U.S. Govt' Dumps G.M. Stock

Discussion in 'News / Current Events' started by Bro. Curtis, Dec 9, 2013.

  1. Bro. Curtis

    Bro. Curtis
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  2. thisnumbersdisconnected

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    Waited until there was a furor over two or three other things before quietly doing this, didn't they? What a buncha losers!
     
  3. InTheLight

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    Actually, the intention to sell the remaining shares before the end of the year was well known.

    The GM bailout of $50B was nothing compared to the Obama Stimulus plan of $831B. The GM bailout will end up costing the U.S. $10.5B but it did save 2.6 million jobs. Obviously losing $10.5B is never good but in the context of saving 2.6 million jobs for $10.5B seems reasonable compared to throwing away $831B on a failed stimulus plan which produced, how many jobs?
     
  4. Revmitchell

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    Saved 2.6 million jobs oy Ford refused the bailout and they did just fine. Maybe next time they will stop promising such ridiculous pensions no one can afford or sustain otherwise let them fail.
     
  5. Crabtownboy

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    Not the whole story Bro. In investing you win some and you lose some. True, on GM they lost money. But overall they made money. What matters is the overall total of your investments. In that regard the Fed. and, thus, the American people came out in the black.

    Your headline is misleading. Dump is not the right word. Dump implies panic. There was no panic.



    So, overall the American people made 11 Billion. Now percentage wise that is not huge. But I will take a small gain over a small loss any day. It would be most stupid to do so and probably would adverse affect my decisions. In my personal investing I am always happy with a small gain over a small or large loss. I never expect to make a profit on every investment. My goal is to overall make more than I lose.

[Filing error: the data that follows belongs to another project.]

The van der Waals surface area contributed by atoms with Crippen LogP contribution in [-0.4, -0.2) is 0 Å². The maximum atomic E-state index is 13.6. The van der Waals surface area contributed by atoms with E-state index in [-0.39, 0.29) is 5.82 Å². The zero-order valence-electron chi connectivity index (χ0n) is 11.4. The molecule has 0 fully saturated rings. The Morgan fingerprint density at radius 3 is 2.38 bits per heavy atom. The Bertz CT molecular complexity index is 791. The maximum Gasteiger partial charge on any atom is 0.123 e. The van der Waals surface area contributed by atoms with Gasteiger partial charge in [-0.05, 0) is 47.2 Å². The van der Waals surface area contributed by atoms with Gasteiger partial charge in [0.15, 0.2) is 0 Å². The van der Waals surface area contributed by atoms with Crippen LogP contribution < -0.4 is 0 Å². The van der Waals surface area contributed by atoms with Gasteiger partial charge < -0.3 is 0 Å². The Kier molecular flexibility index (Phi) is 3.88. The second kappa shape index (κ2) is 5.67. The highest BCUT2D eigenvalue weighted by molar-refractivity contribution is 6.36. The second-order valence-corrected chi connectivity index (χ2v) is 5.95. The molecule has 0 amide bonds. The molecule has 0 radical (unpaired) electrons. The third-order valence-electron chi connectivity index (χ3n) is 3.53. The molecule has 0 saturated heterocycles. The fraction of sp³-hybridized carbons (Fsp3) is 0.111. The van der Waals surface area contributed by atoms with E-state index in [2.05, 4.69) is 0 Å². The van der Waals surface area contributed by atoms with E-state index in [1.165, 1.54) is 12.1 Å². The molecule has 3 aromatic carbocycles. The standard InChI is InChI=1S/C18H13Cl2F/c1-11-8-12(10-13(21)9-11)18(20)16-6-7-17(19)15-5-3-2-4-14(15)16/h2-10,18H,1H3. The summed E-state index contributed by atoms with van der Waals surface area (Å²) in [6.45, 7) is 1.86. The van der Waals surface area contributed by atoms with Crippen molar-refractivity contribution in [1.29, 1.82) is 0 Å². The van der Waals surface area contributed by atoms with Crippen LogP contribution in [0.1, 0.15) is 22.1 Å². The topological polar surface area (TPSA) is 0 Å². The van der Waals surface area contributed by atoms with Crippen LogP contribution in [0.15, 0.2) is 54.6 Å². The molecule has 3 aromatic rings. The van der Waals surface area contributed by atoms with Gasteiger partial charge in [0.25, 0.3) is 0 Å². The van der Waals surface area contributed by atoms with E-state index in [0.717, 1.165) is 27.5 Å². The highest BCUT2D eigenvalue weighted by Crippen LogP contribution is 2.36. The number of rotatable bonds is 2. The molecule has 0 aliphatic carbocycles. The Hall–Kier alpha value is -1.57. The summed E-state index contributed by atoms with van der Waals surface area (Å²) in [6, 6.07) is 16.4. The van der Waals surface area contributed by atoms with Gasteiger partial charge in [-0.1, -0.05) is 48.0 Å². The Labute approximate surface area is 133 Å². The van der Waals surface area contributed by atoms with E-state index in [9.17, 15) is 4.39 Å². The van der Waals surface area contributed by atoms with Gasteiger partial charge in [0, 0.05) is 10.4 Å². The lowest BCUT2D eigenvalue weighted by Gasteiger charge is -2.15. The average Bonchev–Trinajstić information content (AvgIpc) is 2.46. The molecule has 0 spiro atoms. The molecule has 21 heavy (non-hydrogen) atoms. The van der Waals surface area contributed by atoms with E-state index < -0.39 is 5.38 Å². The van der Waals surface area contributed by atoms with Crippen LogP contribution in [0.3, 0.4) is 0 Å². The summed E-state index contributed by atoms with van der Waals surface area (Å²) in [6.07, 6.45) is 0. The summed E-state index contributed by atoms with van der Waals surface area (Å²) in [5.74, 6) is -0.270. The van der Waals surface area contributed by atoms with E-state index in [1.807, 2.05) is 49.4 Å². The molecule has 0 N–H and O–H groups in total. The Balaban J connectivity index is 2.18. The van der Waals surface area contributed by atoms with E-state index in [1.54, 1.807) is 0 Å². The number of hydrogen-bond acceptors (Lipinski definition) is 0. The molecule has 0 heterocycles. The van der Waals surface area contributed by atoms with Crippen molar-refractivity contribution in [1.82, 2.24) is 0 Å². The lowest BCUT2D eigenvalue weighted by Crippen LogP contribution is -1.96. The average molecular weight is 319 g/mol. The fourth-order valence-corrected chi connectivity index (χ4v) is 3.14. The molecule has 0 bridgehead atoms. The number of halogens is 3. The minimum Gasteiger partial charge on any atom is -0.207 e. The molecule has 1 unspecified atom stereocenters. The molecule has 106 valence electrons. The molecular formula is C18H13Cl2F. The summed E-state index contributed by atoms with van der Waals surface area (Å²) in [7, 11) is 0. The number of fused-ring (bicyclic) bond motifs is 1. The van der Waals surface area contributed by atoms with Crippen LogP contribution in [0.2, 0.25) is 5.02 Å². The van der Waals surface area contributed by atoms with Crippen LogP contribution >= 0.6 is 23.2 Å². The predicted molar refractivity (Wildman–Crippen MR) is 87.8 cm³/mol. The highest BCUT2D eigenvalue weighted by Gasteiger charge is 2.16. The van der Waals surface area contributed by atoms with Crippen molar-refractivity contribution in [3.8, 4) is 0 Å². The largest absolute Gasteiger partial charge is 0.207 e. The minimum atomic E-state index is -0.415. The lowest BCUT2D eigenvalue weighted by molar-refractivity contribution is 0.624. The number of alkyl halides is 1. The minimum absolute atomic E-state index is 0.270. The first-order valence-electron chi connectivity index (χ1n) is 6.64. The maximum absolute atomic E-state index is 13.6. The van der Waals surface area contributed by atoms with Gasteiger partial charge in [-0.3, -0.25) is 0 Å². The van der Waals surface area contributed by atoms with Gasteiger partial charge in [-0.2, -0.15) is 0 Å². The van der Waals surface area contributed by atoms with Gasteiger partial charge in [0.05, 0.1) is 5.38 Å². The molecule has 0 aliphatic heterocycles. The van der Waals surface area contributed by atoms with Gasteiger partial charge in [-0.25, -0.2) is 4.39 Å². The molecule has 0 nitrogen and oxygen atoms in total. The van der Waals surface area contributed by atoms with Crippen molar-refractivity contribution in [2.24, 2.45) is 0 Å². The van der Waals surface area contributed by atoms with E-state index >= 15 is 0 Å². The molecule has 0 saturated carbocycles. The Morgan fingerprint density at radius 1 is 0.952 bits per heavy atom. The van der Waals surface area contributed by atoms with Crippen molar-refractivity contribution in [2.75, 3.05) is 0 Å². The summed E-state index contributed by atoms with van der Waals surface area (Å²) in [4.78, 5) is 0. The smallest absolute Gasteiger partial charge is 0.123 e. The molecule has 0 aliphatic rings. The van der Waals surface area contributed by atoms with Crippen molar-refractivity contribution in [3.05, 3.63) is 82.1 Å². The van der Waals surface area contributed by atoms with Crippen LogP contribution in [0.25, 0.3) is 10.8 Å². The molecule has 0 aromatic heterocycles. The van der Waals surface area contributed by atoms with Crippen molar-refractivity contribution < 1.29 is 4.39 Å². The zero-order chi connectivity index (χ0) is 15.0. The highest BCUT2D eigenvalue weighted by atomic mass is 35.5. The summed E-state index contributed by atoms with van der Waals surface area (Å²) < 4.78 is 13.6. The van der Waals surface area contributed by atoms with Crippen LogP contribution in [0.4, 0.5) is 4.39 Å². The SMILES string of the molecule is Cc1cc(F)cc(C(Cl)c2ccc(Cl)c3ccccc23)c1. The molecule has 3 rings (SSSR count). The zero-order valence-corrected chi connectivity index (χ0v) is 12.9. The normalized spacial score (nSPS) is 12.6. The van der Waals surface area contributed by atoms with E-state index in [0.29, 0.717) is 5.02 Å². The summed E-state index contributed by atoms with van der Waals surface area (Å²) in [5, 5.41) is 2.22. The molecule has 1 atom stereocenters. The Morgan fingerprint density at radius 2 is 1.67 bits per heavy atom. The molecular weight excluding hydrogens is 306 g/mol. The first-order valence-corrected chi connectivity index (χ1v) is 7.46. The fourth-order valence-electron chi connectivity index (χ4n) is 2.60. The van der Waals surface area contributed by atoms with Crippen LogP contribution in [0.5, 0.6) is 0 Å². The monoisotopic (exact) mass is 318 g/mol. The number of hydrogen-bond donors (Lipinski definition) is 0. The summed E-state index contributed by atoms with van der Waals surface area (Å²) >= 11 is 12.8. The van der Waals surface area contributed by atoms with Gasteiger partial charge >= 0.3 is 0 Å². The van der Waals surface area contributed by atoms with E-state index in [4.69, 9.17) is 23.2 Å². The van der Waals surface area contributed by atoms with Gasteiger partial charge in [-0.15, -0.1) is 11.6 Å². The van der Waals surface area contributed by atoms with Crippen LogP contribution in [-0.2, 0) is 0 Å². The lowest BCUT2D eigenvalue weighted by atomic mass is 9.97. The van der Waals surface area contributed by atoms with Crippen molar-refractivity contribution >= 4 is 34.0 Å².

I would be happy to discuss investing strategies with you any time.
     
    #5 Crabtownboy, Dec 10, 2013
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  6. InTheLight

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    I admire Ford's refusal to take bailout money but Ford laid off about 50,000 workers in order to do "just fine."
     
  7. Revmitchell

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    And that is what needed to happen.
     
  8. thisnumbersdisconnected

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    The fact they've been saying "we;re going to sell off the GM stock" has been well-known. The timing is what is somewhat of a surprise, and the idiots in the government literally dumped it, selling all the stock in a two-week time frame, rather than rationing out the sale over several months, which wouldn't have caused the stock price to bottom like it has since mid-November. This is yet one more good reason for the idiots in Washington not to be involved in bail-outs, because they don't know how to manage the funds in the aftermath.

    Huh?? "2.6 million jobs"??? How you figure that? GM employes 205,000 people, indirectly (through suppliers) another 300,000, and about 27,000 through dealerships. That's no where near 2.6 million.

    There's that number again, which is inaccurate.

    None of it seems reasonable to me, and the loss is more like $20 billion, given that no accounting for government management of the bailout is given, and only estimates can be made as to how much was spent administering that utter failure of a program. We would have had less loss letting GM go under.
     
  9. InTheLight

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    Got it from here, and the 2.6M figure included jobs saved by GM and Chrysler bailout:

    Although the GM and Chrysler bailouts ended with a loss for taxpayers, Treasury officials said the goal never was to turn a profit. The rescues prevented further damage to the economy and the potential loss of 1 million jobs, Lew said.
    Earlier Monday, the Center for Automotive Research, a Michigan think tank, estimated the goverment would lose $13.7 billion on the GM and Chrysler bailouts. But the center said the rescues provided a net economic gain for the country and saved about 2.6 million jobs.

    http://www.latimes.com/business/mon...-stock-20131209,0,4629861.story#ixzz2n5PTADBo
     
  10. thisnumbersdisconnected

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    The Times is wrong. The two companies combined employ directly or indirectly about 800,000 people, and in contemplating the situation since my last post, I'd say less than half those jobs were actually in jeopardy. Had GM and Chrysler been forced to close their doors, some other company would have swooped in and bought off the pieces, and many would have kept their jobs, though perhaps not at the pay levels to which they had become accustomed. More idiocy from the liberal media, "championing" the Great Pretender while ignoring the fact it was George W. Bush who proposed the idea in the first place. I'll give the idiot in the White House "credit" for spending far more than Bush was willing to spend, and thereby losing money, whereas the Bush plan didn't involve buying GM stock or putting the U.S. in the car business. Way to go, Pretender!! Hoo-ahh!